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The legislature finds that public concerns are increasing about the need for significant efforts to develop sustainable systems in agriculture. The sustainable systems would address many anxieties, including the erosion of agricultural lands, the protection and wise utilization of natural resources, and the safety of food production. Consumers have demonstrated their apprehension in the marketplace by refusing to purchase products whose safety is suspect and consumer confidence is essential for a viable agriculture in Washington. Examples of surface and ground water contamination by pesticides and chemical fertilizers raise concerns about deterioration of environmental quality. Reducing soil erosion would maintain water quality and protect the long-term viability of the soil for agricultural productivity. Both farmers and farm labor are apprehensive about the effects of pesticides on their health and personal safety. Development of sustainable farming systems would strengthen the economic viability of Washington's agricultural production industry.
Public anxieties over the use of chemicals in agriculture have resulted in congress amending the federal insecticide, fungicide and rodenticide act which requires all pesticides and their uses registered before November 1984 to be reregistered, complying with present standards, by the end of 1997. The legislature finds that the pesticide reregistration process and approval requirements could reduce the availability of chemical pesticides for use on minor crops in Washington and may jeopardize the farmers' ability to grow these crops in Washington.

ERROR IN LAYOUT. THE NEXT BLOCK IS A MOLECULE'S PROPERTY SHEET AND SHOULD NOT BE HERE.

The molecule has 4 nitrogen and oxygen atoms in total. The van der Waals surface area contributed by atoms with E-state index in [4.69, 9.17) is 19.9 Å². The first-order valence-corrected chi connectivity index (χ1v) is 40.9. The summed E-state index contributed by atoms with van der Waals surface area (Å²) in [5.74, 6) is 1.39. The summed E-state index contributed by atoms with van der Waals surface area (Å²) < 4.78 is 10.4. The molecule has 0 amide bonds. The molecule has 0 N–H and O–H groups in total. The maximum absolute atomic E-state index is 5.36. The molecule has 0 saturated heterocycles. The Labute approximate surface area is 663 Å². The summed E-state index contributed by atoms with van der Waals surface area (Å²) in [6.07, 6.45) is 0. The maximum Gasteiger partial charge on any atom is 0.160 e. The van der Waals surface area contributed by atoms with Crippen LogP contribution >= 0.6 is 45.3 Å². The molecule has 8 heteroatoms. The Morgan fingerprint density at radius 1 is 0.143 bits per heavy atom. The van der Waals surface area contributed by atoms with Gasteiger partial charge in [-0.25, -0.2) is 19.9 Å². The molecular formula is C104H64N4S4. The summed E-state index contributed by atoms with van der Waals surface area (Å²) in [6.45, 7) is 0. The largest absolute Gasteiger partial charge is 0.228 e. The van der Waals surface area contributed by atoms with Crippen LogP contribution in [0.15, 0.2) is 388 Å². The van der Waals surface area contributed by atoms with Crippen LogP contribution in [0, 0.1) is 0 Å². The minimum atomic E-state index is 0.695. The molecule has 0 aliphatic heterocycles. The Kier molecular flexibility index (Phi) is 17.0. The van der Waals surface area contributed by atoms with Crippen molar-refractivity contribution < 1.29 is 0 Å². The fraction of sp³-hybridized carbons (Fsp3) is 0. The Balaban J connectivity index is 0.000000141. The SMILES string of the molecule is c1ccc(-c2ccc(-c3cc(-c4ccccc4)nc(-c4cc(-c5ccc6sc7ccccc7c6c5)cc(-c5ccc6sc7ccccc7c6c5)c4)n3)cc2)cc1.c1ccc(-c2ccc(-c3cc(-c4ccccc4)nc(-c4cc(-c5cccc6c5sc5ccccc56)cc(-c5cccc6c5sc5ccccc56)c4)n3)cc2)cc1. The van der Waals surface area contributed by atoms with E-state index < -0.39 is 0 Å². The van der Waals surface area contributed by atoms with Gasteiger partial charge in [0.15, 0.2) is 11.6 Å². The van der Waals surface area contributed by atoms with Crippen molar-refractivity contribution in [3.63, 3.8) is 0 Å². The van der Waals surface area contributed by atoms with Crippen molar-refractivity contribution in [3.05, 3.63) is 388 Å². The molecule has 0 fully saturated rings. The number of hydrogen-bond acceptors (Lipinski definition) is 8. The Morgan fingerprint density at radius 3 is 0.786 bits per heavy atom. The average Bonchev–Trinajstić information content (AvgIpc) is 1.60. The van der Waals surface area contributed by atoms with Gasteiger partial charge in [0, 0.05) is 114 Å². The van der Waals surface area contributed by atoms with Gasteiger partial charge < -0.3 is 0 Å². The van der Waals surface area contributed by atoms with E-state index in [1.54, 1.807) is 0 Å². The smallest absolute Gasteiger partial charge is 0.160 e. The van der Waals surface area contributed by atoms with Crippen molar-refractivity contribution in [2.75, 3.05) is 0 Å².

The legislature recognizes that Washington State University supports research and extension programs that can lead to reductions in pesticide use where viable alternatives are both environmentally and economically sound. Yet, the legislature finds that a focused and coordinated program is needed to develop possible alternatives, increase public confidence in the safety of the food system, and educate farmers and natural resource managers on land stewardship.
The legislature further finds that growers, processors, and agribusiness depend upon pesticide laboratories associated with manufacturers, regional universities, state departments of agriculture, and the United States department of agriculture to provide residue data for registering essential pesticides. The registration of uses for minor crops, which include vegetables, fruits, nuts, berries, nursery and greenhouse crops, and reregistration of needed chemicals, are activities of particular concern to ensure crop production. Furthermore, public demands for improved information and education on pesticides and risk assessment efforts justify these efforts.
The legislature further finds that multiple alternatives are needed for pest control, including programs for integrated pest management, genetic resistance to pests, biological control, cultural practices, and the use of appropriate approved chemicals.
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